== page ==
Rio de Janeiro Like a Local

The locals in Rio de Janeiro revel in their good fortune at being surrounded by such dazzling beauty. At the same time, many locals' personal hangouts are not those that they will enthuse about. They may consider their local bars, restaurants, or shops a little modest for tourists' tastes, but these less-celebrated spots are often among the liveliest and most laid-back in the city.


With the high prices in Rio’s shopping malls, it can be hard to understand just how cariocas can afford to look so good. For an answer, take the metro to the Uruguaiana stop. The vast indoor market here is a hotbed of bargain beauty buys, while the maze of shopping streets nearby, known as Saara, is the place to find affordable clothing that will have you looking like a local. From the denim shorts and tank tops that are virtually a cradle-to-grave uniform for female cariocas (the male counterpart being Bermuda shorts and loose T-shirts) to spangly Carnival costumes, Saara and Uruguaiana offer it all in abundance. Take the time to sample the fare at the Middle Eastern food stands here. The name Saara (Sahara) was given in honor of the many Arab settlers who have set up shop in the area.

Lunch Like a Local

Formal dining in Rio is so expensive that only the most affluent locals can afford to indulge, but even budget visitors can enjoy a hearty Brazilian repast at one of the city’s ubiquitous comida a kilo lunch restaurants. Here, diners load up their plates with salads, pasta and rice dishes, pies, tarts, and treats such as stuffed olives and quail eggs. Food is paid for by weight, so hold off on the rice and beans and go for the sushi and the steak if you want to get your money’s worth. Prices are usually cheaper before noon and after 2 pm.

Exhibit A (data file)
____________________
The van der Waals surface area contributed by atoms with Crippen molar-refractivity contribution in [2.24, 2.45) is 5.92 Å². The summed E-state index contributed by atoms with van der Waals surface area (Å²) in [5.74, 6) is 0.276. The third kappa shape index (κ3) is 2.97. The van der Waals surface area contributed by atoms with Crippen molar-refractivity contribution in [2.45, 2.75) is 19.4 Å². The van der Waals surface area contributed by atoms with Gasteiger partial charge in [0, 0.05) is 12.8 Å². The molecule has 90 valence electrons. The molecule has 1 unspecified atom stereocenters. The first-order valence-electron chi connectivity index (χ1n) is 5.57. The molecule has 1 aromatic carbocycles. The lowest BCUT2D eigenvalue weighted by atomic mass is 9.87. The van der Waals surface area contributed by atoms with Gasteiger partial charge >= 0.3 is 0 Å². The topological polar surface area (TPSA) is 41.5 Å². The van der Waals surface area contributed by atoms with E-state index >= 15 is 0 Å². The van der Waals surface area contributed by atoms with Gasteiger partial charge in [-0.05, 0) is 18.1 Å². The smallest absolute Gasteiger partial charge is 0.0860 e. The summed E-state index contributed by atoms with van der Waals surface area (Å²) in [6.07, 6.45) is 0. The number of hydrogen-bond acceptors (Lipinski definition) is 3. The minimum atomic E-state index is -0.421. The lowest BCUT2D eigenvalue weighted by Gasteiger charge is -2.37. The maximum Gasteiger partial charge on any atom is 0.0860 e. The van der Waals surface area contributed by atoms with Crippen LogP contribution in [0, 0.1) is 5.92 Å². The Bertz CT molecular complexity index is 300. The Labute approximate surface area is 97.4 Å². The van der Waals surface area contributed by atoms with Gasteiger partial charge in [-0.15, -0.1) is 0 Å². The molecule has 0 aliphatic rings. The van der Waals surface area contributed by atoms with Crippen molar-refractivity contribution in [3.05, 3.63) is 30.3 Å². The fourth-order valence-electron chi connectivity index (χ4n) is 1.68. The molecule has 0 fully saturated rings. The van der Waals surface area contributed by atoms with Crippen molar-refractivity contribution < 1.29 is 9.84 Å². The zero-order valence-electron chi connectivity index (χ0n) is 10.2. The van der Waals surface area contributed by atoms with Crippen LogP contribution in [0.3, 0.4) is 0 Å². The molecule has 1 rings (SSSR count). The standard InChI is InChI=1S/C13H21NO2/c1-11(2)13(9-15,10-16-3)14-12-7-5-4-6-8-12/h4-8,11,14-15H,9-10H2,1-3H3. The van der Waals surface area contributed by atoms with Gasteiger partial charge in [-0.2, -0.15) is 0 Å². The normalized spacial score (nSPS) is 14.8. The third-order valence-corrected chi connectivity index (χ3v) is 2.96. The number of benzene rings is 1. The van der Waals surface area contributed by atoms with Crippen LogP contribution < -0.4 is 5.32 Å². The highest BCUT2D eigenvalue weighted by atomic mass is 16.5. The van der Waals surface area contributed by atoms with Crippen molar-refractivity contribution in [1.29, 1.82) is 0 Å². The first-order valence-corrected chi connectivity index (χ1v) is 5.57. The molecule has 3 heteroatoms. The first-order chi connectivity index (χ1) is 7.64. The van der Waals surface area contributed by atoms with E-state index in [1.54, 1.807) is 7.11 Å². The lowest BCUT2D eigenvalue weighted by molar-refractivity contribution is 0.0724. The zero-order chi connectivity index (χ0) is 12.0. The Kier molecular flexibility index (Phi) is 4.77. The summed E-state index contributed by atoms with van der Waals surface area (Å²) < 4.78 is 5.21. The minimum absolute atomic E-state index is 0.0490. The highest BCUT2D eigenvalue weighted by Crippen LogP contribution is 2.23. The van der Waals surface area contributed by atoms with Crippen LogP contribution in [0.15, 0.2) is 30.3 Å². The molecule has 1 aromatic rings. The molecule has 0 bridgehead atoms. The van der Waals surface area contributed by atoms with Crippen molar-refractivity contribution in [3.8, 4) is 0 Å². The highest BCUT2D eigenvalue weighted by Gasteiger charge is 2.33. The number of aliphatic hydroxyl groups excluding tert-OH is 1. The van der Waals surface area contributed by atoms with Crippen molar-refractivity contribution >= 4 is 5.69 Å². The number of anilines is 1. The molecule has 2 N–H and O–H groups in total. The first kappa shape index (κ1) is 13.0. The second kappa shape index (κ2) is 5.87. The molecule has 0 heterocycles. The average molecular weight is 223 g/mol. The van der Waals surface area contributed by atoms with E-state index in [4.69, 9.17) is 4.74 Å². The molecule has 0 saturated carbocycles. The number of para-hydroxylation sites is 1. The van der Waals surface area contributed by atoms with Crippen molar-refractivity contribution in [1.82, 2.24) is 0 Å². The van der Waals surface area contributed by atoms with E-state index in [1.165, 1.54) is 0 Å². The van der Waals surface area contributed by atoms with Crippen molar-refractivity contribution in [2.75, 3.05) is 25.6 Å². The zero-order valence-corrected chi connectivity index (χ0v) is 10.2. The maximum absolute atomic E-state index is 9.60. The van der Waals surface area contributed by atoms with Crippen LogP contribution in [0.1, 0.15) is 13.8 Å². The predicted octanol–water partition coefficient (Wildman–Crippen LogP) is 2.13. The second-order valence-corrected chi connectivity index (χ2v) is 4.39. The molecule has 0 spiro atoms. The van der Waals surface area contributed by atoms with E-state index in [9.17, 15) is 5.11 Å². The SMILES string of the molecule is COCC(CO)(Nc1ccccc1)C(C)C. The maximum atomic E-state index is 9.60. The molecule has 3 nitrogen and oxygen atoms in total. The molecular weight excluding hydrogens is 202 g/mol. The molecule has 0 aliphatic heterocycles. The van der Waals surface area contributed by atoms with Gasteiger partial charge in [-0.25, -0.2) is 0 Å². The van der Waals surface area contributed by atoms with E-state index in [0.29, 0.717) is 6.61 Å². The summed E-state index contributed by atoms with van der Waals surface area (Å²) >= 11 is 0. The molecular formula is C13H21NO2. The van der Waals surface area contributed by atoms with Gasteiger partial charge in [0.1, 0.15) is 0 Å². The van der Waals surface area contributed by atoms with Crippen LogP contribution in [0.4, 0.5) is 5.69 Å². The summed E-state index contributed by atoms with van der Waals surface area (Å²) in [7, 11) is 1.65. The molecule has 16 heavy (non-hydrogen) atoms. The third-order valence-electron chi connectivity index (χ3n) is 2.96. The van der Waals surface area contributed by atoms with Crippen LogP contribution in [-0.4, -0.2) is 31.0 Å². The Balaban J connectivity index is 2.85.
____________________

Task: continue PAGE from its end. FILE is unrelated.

Happy Hour Drinks

Cariocas have adopted the English phrase "happy hour" and applied it to their tradition of enjoying after-work drinks. With few exceptions, there aren't many cheap drinks promotions, but happy hour is always a good time to relax with a beer and watch the locals unwind. The business district is a top spot for happy-hour drinks, with Amarelinho a popular bar where drinkers extend happy hour well past midnight. It's handily located for city-center sightseeing, too.

For after-hours weekend drinking, Rio’s real party action is in Lapa. Although the ongoing gentrification of the neighborhood has led to the opening of numerous chain bars that are almost carbon copies of those in the Zona Sul, there is still plenty of opportunity to find a more "authentic" style of Rio nightlife.

Head here on a Friday night to discover Rio's real Dionysian spirit, as revelers drink, dance, and flirt until sunrise at clubs close to the Lapa Arches. On Monday nights, meanwhile, the legendary roda de samba at Pedra do Sal (Largo João da Baiana) in a working-class district close to Centro, is a favorite among fleet-footed locals, who gather here for an informal outdoor samba party.

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